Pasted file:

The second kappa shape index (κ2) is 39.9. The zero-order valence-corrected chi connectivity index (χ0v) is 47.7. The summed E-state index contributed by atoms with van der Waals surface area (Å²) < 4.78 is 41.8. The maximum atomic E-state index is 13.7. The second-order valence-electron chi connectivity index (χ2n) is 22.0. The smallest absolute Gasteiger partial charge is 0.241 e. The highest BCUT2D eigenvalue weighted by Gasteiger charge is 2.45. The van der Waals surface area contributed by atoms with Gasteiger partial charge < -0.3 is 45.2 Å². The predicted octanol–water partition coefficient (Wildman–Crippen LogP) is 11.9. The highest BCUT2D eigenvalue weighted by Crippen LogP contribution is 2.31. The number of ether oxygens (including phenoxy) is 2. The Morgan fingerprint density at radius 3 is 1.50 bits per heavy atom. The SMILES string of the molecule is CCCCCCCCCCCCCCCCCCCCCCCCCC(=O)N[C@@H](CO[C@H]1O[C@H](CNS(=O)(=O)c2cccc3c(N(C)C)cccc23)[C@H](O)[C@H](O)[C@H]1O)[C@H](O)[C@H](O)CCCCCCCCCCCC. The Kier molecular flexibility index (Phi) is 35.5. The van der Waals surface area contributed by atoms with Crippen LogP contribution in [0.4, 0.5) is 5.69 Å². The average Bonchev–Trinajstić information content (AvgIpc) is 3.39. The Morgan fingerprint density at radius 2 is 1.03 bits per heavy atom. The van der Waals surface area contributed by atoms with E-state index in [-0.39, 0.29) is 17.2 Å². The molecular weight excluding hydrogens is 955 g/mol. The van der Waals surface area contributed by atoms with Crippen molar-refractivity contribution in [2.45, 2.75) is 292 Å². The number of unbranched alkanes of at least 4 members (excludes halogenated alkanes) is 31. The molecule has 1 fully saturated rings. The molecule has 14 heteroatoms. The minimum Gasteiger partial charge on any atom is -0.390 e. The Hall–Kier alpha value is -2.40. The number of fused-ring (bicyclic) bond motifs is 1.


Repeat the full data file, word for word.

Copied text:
The second kappa shape index (κ2) is 39.9. The zero-order valence-corrected chi connectivity index (χ0v) is 47.7. The summed E-state index contributed by atoms with van der Waals surface area (Å²) < 4.78 is 41.8. The maximum atomic E-state index is 13.7. The second-order valence-electron chi connectivity index (χ2n) is 22.0. The smallest absolute Gasteiger partial charge is 0.241 e. The highest BCUT2D eigenvalue weighted by Gasteiger charge is 2.45. The van der Waals surface area contributed by atoms with Gasteiger partial charge < -0.3 is 45.2 Å². The predicted octanol–water partition coefficient (Wildman–Crippen LogP) is 11.9. The highest BCUT2D eigenvalue weighted by Crippen LogP contribution is 2.31. The number of ether oxygens (including phenoxy) is 2. The Morgan fingerprint density at radius 3 is 1.50 bits per heavy atom. The SMILES string of the molecule is CCCCCCCCCCCCCCCCCCCCCCCCCC(=O)N[C@@H](CO[C@H]1O[C@H](CNS(=O)(=O)c2cccc3c(N(C)C)cccc23)[C@H](O)[C@H](O)[C@H]1O)[C@H](O)[C@H](O)CCCCCCCCCCCC. The Kier molecular flexibility index (Phi) is 35.5. The van der Waals surface area contributed by atoms with Crippen LogP contribution in [0.4, 0.5) is 5.69 Å². The average Bonchev–Trinajstić information content (AvgIpc) is 3.39. The Morgan fingerprint density at radius 2 is 1.03 bits per heavy atom. The van der Waals surface area contributed by atoms with E-state index in [-0.39, 0.29) is 17.2 Å². The molecular weight excluding hydrogens is 955 g/mol. The van der Waals surface area contributed by atoms with Crippen molar-refractivity contribution in [2.45, 2.75) is 292 Å². The number of unbranched alkanes of at least 4 members (excludes halogenated alkanes) is 31. The molecule has 1 fully saturated rings. The molecule has 14 heteroatoms. The minimum Gasteiger partial charge on any atom is -0.390 e. The Hall–Kier alpha value is -2.40. The number of fused-ring (bicyclic) bond motifs is 1.